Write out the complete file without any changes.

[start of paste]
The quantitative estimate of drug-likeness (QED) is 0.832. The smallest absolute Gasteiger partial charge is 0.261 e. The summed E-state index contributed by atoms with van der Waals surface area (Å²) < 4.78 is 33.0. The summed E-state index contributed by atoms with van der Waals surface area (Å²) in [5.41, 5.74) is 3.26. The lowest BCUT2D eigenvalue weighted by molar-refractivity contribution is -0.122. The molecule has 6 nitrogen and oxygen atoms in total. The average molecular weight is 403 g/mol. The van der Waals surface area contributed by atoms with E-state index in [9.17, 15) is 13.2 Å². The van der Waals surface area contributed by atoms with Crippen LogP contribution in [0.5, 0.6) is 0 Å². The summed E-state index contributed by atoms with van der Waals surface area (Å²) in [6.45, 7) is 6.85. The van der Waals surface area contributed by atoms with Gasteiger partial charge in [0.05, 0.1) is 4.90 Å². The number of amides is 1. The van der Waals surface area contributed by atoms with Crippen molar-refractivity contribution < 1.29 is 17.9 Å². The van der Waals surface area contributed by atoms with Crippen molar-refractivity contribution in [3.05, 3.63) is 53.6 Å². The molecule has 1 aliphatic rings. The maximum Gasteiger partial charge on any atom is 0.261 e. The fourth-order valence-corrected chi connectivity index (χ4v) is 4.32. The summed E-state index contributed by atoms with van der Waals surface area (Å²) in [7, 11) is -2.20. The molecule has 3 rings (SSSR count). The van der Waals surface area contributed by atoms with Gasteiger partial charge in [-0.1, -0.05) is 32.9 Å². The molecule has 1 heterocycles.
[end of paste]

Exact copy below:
The quantitative estimate of drug-likeness (QED) is 0.832. The smallest absolute Gasteiger partial charge is 0.261 e. The summed E-state index contributed by atoms with van der Waals surface area (Å²) < 4.78 is 33.0. The summed E-state index contributed by atoms with van der Waals surface area (Å²) in [5.41, 5.74) is 3.26. The lowest BCUT2D eigenvalue weighted by molar-refractivity contribution is -0.122. The molecule has 6 nitrogen and oxygen atoms in total. The average molecular weight is 403 g/mol. The van der Waals surface area contributed by atoms with E-state index in [9.17, 15) is 13.2 Å². The van der Waals surface area contributed by atoms with Crippen LogP contribution in [0.5, 0.6) is 0 Å². The summed E-state index contributed by atoms with van der Waals surface area (Å²) in [6.45, 7) is 6.85. The van der Waals surface area contributed by atoms with Gasteiger partial charge in [0.05, 0.1) is 4.90 Å². The number of amides is 1. The van der Waals surface area contributed by atoms with Crippen molar-refractivity contribution < 1.29 is 17.9 Å². The van der Waals surface area contributed by atoms with Crippen molar-refractivity contribution in [3.05, 3.63) is 53.6 Å². The molecule has 1 aliphatic rings. The maximum Gasteiger partial charge on any atom is 0.261 e. The fourth-order valence-corrected chi connectivity index (χ4v) is 4.32. The summed E-state index contributed by atoms with van der Waals surface area (Å²) in [7, 11) is -2.20. The molecule has 3 rings (SSSR count). The van der Waals surface area contributed by atoms with Gasteiger partial charge in [-0.1, -0.05) is 32.9 Å². The molecule has 1 heterocycles.